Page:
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"Nothing so sharpens one's appreciation for democracy as bearing witness to its demolition." This is a quote from The New Yorker in a series entitled "The Future of Democracy." For me this is poignantly true. With America's democracy continuously in decline and under threat I realize just how much I care about our country and what it stands for.

It’s been many decades since we’ve had democracy by the people, for the people and of the people. We all know that most of our national political representatives are bought and paid for by wealthy, powerful people, corporations and special interest groups. It was not intended to be this way and many have cautioned us about this very situation. President Dwight Eisenhower warned of the corrupting influence of the “military-industrial complex” in his Farewell Address to the nation in 1961.

I grew up in the 50’s and 60’s. The notion of democracy, and what that meant, was transmitted to me through history lessons at school and conversations among adults at home. I “got” that America was somehow special because we had a unique form of government that was a model for other nations. Our democracy was something to be revered, respected and treasured.

As the years went by I, and probably most of us, clung to the idea that we had a democracy rather than reckoning with the reality. We assumed democracy by, for and of the people would just run itself as long as we voted. Showing up at the polls seemed to be our only job. But little by little we began to see that people's voices and needs had been taken over by the power of money. Nowadays politicians are spending more and more of their time fundraising from big donors and doing their bidding once elected rather than legislating. Honesty, integrity and service to the common good are no longer the highest values held by politicians.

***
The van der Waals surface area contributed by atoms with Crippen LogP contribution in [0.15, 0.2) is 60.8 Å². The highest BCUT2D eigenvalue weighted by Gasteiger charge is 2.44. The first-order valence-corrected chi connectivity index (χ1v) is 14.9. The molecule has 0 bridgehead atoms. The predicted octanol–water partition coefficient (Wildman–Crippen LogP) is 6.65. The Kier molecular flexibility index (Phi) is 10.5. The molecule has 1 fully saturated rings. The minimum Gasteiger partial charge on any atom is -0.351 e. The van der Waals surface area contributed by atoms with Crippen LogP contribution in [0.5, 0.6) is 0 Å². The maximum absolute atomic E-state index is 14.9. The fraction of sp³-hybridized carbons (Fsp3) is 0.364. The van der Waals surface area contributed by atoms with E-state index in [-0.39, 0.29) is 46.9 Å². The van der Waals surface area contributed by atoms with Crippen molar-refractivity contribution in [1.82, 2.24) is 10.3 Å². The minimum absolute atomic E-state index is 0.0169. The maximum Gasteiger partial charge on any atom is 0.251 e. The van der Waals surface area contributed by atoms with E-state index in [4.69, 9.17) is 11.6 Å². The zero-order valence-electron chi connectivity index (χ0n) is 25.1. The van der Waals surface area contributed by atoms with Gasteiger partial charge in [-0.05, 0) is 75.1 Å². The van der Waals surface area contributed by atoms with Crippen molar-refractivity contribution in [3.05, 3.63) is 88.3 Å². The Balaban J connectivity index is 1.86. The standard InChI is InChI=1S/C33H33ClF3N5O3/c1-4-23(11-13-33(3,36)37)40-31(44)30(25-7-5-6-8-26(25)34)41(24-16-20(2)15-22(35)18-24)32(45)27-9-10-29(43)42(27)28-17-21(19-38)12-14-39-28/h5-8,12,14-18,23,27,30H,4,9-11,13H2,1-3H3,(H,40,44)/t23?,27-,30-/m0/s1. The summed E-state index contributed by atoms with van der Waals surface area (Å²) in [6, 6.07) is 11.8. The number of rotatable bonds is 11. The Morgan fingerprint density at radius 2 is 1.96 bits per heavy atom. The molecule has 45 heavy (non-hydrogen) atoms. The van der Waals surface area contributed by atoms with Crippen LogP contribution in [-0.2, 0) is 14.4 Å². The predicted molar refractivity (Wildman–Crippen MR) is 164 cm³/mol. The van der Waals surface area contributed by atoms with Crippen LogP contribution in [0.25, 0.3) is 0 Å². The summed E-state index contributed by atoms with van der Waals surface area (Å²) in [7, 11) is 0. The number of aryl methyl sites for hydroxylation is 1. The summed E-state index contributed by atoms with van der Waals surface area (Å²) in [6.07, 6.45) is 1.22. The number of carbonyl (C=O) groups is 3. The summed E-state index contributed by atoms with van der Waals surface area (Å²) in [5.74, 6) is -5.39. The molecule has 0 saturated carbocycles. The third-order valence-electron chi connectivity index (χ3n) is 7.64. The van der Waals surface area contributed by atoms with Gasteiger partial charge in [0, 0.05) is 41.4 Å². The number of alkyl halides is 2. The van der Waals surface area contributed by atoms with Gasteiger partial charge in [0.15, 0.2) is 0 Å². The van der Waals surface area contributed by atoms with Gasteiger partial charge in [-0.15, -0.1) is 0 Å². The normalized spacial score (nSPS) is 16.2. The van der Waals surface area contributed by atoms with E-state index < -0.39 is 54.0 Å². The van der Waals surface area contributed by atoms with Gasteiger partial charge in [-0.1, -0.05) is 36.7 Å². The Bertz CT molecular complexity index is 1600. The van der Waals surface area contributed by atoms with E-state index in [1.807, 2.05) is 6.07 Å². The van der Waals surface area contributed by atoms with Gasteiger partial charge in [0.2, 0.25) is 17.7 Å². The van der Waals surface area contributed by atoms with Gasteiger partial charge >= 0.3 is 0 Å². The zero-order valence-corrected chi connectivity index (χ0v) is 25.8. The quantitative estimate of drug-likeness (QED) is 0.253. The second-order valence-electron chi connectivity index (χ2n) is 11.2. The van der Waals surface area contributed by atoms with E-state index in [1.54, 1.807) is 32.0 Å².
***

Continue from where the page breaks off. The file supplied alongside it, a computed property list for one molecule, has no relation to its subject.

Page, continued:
It’s been a rude awakening and a harsh wake up call to realize we don’t have the democracy we thought we did. You might be asking yourself, “You mean, we can’t assume that politicians will do the right thing for the benefit of all? That personal power and greed trumps (sorry) fairness, justice and well-being of all life?”

Okay. We’re awake. Now what? We must do whatever it takes to retake our democracy. For example, here in New Mexico we have a terrific group of folks doing just that. Check out Retake Our Democracy. We are local but with big picture ideas that apply to all who want to take back our power and assume responsibility for our democracy. We have to engage and participate if we want to have a world that works for all.

As Frances Moore Lappe´ says: "We can't address the climate crisis
without fixing our democracy."
That applies to every other social and health problem we have.


Here's the song parody of "American Pie," "Don't Let Democracy Die."


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